It’s really pretty straightforward says Don Aragón, president of VA Electric, Albuquerque, NM. How you want to work and who you want to work with is simply a fundamental freedom. Don is a Marine veteran, and anything that infringes on fundamental freedoms can be more than disappointing.
The story of his company, started by his dad in 1989, reflects a series of unfortunate incidences of union interference that caused great hardship for the company. Now extracted from that crushing obstruction, Don wants to be certain that his shop — and many others of his IEC colleagues — are protected from unfair business practices knowingly and unknowingly put into place to benefit one class of business over another. That’s why he has been involved with the IEC Government Affairs Committee since 2018 and currently serves as chair of the IEC Political Action Committee.
“My dad started the company and was a NECA (National Electrical Contractors Association) contractor,” Don says. “It took about two years for it to become totally apparent that the local union didn’t really care about him. The local would staff his jobs with unqualified people who could not even gain access to government facilities while sending the qualified journeymen to the large union contractors who were well represented among the local union leadership. There was a process of picking winners and losers and when my dad questioned that, there was no relief.”
Realizing it wasn’t going to get better, his dad tried to get out of the union. After writing the necessary letter to distance himself, he was ready to move forward. But that was not to be. Don says about a year later his dad received a letter from the National Labor Relations Board telling him there had been a legal action brought against him by the IBEW (International Brotherhood of Electrical Workers) with a list of actions he must take, like letting go of his non-union workers.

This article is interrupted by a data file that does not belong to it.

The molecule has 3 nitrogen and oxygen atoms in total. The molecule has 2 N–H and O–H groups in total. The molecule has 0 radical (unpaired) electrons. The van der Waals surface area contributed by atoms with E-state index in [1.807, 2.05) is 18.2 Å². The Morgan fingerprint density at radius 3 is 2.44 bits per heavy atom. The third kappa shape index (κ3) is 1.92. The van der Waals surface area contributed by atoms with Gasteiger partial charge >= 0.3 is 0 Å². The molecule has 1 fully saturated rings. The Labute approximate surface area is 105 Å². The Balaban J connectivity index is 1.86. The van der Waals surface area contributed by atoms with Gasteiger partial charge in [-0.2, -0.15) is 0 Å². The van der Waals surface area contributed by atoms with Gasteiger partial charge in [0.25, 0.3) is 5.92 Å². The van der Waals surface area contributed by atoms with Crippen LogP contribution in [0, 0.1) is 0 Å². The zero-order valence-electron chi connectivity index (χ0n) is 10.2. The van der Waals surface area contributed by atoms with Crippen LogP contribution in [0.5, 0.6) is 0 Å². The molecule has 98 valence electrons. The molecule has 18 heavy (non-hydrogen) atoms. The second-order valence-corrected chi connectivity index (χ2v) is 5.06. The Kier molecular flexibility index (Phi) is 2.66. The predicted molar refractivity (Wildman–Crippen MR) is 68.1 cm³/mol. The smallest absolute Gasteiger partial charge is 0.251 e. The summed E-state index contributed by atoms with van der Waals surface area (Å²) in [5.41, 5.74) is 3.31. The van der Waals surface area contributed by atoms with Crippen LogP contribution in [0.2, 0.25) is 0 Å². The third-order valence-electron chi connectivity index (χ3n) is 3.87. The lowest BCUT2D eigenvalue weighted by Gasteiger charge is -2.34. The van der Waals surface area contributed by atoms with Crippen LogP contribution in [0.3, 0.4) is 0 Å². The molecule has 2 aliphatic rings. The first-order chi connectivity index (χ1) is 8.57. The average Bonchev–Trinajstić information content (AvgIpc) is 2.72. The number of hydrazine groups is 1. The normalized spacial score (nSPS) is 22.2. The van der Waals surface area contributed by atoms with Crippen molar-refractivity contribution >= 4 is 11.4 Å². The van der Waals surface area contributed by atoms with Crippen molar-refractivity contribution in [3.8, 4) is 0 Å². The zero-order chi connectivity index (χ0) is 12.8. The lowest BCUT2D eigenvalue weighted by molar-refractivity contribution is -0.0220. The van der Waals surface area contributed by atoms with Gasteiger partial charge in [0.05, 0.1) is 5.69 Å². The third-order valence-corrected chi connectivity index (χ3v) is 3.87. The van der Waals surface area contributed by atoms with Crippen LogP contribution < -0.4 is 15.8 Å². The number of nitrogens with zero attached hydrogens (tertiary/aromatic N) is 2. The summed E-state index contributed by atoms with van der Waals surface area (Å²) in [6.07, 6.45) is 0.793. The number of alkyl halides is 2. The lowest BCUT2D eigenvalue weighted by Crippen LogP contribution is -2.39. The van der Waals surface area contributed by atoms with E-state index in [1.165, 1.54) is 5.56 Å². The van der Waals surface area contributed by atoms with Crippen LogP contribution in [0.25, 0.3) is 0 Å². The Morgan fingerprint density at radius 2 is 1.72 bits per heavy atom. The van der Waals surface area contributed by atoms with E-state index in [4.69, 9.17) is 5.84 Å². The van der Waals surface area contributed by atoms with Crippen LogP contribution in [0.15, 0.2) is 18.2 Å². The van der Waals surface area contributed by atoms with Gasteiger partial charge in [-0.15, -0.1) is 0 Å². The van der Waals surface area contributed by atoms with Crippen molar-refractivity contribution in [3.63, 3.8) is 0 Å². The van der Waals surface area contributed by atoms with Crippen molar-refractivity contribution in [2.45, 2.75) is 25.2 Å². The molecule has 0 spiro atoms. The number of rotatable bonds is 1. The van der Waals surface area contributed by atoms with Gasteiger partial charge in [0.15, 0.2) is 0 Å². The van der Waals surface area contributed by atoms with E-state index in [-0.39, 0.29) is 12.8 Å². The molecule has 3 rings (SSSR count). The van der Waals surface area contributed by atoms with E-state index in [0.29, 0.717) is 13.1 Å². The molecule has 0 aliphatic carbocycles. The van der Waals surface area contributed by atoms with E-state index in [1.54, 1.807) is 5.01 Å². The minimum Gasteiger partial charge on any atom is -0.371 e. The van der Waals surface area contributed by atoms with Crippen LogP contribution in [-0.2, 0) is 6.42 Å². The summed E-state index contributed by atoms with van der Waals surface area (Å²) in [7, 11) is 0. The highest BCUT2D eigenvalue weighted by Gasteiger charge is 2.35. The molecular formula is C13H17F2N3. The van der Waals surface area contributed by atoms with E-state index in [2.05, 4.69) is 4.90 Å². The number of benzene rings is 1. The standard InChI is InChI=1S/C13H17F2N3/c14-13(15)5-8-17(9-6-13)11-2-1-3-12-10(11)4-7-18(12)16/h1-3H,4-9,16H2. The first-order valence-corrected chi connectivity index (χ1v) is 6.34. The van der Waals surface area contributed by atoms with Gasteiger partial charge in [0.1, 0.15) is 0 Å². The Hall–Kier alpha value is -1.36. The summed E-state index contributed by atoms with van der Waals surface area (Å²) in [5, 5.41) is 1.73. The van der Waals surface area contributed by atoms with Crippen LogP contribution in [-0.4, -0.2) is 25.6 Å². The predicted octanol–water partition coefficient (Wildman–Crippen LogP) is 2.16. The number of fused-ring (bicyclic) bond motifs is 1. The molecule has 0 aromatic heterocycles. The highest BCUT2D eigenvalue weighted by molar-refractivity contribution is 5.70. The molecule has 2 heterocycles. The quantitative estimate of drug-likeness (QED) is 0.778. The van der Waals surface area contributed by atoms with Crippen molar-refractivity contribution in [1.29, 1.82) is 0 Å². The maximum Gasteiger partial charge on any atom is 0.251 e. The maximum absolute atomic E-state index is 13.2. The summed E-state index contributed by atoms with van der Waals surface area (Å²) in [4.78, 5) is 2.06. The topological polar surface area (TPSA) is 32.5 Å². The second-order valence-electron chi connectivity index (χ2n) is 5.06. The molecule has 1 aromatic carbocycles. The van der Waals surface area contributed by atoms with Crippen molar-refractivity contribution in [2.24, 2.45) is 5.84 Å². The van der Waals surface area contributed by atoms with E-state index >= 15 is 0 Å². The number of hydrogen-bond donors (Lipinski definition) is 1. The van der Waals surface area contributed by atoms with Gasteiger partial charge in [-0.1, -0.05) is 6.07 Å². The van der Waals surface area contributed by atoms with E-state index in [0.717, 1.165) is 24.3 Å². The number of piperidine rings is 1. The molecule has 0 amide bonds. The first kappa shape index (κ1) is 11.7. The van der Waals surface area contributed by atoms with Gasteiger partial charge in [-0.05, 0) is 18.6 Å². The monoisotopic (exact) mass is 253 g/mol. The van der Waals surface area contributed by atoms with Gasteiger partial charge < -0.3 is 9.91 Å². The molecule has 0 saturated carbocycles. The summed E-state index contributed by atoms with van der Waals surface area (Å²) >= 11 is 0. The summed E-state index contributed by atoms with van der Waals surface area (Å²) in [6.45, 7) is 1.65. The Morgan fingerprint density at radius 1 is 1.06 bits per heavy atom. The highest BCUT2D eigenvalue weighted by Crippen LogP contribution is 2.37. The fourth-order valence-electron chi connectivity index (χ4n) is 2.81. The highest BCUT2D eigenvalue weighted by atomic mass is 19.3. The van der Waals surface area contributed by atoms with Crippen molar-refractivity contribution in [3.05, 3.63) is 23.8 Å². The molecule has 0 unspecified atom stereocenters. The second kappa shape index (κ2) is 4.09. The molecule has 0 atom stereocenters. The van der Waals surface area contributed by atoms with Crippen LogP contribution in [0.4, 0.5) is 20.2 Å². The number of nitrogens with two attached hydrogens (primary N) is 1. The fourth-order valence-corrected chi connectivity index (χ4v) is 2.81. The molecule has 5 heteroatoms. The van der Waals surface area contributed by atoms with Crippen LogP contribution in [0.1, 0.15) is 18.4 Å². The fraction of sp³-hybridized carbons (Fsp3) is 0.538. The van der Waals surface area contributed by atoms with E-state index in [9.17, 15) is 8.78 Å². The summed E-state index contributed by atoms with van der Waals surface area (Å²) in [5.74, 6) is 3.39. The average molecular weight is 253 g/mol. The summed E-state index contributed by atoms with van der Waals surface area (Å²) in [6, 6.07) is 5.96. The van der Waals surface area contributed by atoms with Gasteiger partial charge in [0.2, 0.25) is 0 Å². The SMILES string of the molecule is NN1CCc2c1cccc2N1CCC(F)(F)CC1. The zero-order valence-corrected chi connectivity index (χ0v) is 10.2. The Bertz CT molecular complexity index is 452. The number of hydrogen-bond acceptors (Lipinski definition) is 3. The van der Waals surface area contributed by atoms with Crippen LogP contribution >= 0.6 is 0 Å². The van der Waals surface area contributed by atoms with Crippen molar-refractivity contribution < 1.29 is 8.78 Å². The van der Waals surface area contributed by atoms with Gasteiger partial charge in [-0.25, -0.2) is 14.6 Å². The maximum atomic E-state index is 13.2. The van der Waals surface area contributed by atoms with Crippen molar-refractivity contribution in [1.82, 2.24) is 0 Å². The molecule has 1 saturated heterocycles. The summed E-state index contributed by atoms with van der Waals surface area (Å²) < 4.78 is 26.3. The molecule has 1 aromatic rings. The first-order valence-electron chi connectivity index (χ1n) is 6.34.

“I was deployed 2,000 miles away and wishing I were there to help him out,” Don recalls. “My dad and brother worked 49 straight 16-hour days to fulfill the government contracts they had. Trying to fight this action with the pro-union government of the Clinton administration, he was poised to lose. I realized then and there that unions are not organizations for the betterment of this country.”
Don is clear to say he is advocating free choice, not anti-union.
“I want the basic concept of freedom that this country was founded on, and freedom to choose who you want to associate with, who you want to pay dues to, where you want to work. Those are some pretty basic freedoms in my mind, and that’s the message I want my representatives to hear.”
Don acknowledges that unions do provide benefits to some folks and wishes well to those who choose this path. That’s the key word — choose. Each individual should be able to choose their path. And that is why he is adamant about spreading that message through IEC advocacy.
IEC Government Affairs
Jason Todd is IEC’s vice president of government affairs and in an over-simplified explanation, his role is to be the interface between the U.S. government and IEC merit shop electrical contractor members. It’s a two-way street.
“My job is to advocate on critical issues that impact our members,” Jason says. “I put myself out there — meeting one-on-one with legislative staff and attending events where there may be opportunities to increase the visibility of IEC and present its position on issues.”
The other side of the street? Jason works with the IEC Government Affairs Committee and individual members to prioritize the issues that need to be addressed. In the same arena, he regularly publishes legislative email updates (IEC Insider; Capitol Connection) that are circulated to IEC’s membership to help them stay or become informed on issues presenting themselves that may have huge impact on their businesses.